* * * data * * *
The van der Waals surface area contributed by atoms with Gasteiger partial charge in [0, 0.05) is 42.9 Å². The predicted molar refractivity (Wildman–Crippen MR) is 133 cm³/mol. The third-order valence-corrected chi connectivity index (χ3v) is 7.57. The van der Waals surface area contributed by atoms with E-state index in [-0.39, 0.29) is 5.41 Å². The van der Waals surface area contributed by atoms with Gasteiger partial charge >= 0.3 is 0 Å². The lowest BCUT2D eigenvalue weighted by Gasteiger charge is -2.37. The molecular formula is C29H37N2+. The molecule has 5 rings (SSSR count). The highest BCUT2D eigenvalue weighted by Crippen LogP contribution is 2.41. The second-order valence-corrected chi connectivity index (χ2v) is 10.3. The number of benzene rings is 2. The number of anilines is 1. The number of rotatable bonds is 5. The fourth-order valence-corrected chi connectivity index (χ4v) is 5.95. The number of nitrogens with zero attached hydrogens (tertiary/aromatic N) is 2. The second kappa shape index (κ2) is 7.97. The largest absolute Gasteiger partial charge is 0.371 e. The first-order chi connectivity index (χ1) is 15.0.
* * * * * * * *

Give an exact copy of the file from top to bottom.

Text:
The van der Waals surface area contributed by atoms with Gasteiger partial charge in [0, 0.05) is 42.9 Å². The predicted molar refractivity (Wildman–Crippen MR) is 133 cm³/mol. The third-order valence-corrected chi connectivity index (χ3v) is 7.57. The van der Waals surface area contributed by atoms with E-state index in [-0.39, 0.29) is 5.41 Å². The van der Waals surface area contributed by atoms with Gasteiger partial charge >= 0.3 is 0 Å². The lowest BCUT2D eigenvalue weighted by Gasteiger charge is -2.37. The molecular formula is C29H37N2+. The molecule has 5 rings (SSSR count). The highest BCUT2D eigenvalue weighted by Crippen LogP contribution is 2.41. The second-order valence-corrected chi connectivity index (χ2v) is 10.3. The number of benzene rings is 2. The number of anilines is 1. The number of rotatable bonds is 5. The fourth-order valence-corrected chi connectivity index (χ4v) is 5.95. The number of nitrogens with zero attached hydrogens (tertiary/aromatic N) is 2. The second kappa shape index (κ2) is 7.97. The largest absolute Gasteiger partial charge is 0.371 e. The first-order chi connectivity index (χ1) is 15.0.